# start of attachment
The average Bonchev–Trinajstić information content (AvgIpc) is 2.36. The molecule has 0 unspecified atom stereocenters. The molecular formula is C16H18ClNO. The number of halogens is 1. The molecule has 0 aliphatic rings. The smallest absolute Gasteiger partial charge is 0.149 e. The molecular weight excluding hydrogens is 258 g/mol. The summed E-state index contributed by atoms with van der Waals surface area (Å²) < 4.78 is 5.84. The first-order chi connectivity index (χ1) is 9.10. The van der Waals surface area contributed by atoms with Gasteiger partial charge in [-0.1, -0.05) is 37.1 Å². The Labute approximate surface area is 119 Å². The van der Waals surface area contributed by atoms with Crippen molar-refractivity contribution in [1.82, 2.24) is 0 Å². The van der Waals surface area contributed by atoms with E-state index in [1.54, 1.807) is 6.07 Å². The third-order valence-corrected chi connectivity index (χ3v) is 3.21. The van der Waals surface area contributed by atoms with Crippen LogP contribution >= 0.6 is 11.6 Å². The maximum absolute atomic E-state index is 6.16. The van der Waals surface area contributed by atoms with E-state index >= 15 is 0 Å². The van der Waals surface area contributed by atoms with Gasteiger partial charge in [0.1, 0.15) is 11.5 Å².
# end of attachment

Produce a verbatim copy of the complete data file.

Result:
The average Bonchev–Trinajstić information content (AvgIpc) is 2.36. The molecule has 0 unspecified atom stereocenters. The molecular formula is C16H18ClNO. The number of halogens is 1. The molecule has 0 aliphatic rings. The smallest absolute Gasteiger partial charge is 0.149 e. The molecular weight excluding hydrogens is 258 g/mol. The summed E-state index contributed by atoms with van der Waals surface area (Å²) < 4.78 is 5.84. The first-order chi connectivity index (χ1) is 9.10. The van der Waals surface area contributed by atoms with Gasteiger partial charge in [-0.1, -0.05) is 37.1 Å². The Labute approximate surface area is 119 Å². The van der Waals surface area contributed by atoms with Crippen molar-refractivity contribution in [1.82, 2.24) is 0 Å². The van der Waals surface area contributed by atoms with E-state index in [1.54, 1.807) is 6.07 Å². The third-order valence-corrected chi connectivity index (χ3v) is 3.21. The van der Waals surface area contributed by atoms with Crippen LogP contribution >= 0.6 is 11.6 Å². The maximum absolute atomic E-state index is 6.16. The van der Waals surface area contributed by atoms with E-state index >= 15 is 0 Å². The van der Waals surface area contributed by atoms with Gasteiger partial charge in [0.1, 0.15) is 11.5 Å².